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New Study: Scientists Find ‘Recent UK Flooding Is Not Unprecedented’

Written by Dr. Benny PIeser, GWPF, guest post

The apparent increase in flooding witnessed over the last decade appears in consideration to the long-term flood record not to be unprecedented; whilst the period since 2000 has been considered as flood-rich, the period 1970–2000 is “flood poor”, which may partly explain why recent floods are often perceived as extreme events.

The much publicised (popular media) apparent change in flood frequency since 2000 may reflect natural variability, as there appears to be no shift in long-term flood frequency. –Neil Macdonald and Heather Sangster (2017), Hydrology and Earth System Sciences 21: 1631-1650.

Well, that wasn’t in the script, was it? A couple of scientists working at the University of Liverpool have found that recent floods in the UK are not, contrary to received wisdom, anything exceptional at all. “But wait”, I hear you say: “Weren’t we told that flooding was going to get worse and that it was all down to global warming?” Indeed we were. One should always be careful about correlations, but the fact that the floods are not without precedent seems clear. So is it too much to ask the alarmists to now tone things down a bit? –Andrew Montford, GWPF Comment, 17 June 2017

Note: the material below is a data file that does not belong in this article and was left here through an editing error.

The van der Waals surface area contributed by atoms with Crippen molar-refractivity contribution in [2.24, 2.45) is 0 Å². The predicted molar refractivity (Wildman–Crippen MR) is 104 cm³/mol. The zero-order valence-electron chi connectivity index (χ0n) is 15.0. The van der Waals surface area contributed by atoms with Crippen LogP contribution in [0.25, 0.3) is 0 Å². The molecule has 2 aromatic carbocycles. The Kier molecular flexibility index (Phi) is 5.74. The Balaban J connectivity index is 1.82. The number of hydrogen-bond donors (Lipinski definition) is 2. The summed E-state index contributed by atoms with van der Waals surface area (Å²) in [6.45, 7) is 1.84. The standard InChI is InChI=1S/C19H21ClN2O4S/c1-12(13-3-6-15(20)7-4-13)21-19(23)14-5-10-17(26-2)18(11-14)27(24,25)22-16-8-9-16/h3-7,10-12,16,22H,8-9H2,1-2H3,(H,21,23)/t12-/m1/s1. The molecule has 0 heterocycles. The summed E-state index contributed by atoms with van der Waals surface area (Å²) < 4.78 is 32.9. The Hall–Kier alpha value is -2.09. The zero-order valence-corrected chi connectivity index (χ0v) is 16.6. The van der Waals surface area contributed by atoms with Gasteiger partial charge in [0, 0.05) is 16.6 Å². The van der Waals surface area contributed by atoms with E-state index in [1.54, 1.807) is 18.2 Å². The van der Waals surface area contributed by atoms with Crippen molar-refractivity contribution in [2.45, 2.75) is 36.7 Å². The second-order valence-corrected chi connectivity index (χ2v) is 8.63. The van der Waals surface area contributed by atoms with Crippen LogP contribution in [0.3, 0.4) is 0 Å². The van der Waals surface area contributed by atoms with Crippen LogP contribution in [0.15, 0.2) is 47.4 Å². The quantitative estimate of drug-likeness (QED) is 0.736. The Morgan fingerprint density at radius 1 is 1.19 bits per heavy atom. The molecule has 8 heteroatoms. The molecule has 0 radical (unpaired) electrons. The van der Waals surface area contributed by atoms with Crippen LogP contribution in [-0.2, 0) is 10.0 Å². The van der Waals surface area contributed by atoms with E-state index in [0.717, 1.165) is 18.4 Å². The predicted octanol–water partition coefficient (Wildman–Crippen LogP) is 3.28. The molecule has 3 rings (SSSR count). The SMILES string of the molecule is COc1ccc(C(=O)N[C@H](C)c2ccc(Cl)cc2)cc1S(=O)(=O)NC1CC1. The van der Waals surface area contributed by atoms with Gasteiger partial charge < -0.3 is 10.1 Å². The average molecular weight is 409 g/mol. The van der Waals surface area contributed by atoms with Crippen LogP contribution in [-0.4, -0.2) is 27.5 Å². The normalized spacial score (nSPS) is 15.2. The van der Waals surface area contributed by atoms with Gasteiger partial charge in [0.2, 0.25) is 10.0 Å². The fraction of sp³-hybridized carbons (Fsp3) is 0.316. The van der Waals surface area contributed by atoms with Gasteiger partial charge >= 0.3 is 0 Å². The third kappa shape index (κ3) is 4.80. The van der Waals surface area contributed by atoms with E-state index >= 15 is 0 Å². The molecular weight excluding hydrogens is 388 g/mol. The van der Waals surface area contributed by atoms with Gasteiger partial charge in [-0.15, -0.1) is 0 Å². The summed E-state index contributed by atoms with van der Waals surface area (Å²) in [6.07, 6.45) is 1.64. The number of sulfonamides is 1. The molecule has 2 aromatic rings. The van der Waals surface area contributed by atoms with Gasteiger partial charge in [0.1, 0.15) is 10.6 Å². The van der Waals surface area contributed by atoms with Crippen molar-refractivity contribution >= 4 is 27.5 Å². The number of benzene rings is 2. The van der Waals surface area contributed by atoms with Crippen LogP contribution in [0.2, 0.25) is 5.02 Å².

The 24 million people in Australia generate 1.5 per cent of annual global human-induced CO2 emissions. The USA emits 14 times and China emits 26 times more CO2 than Australia. Australia has 0.33 per cent of the global population. Our high standard of living, a landmass of 7,692,024 square kilometres with a sparse inland population and greenhouse gas-emitting livestock combined with the transport of livestock, food and mined products, long distances to cities and ports and the export of ores, coal, metals and food for 80 million people result in high per capita CO2 emissions. Australia’s exports of coal, iron ore and gas contribute to increasing the standard of living, longevity, and health of billions of people in Asia.

If Australia emits 1.5 per cent of global annual CO2 emissions, 3 per cent of the total annual global emissions are anthropogenic and the atmosphere contains 400 parts per million by volume of CO2, then one molecule in 6.6 million molecules in the atmosphere is CO2 emitted from humans in Australia. This molecule has an atmospheric life of about 7 years before it is removed from the atmosphere by natural sequestration into life and limey sediments. –Ian Plimer, The Spectator, Australia, 17 June 2017

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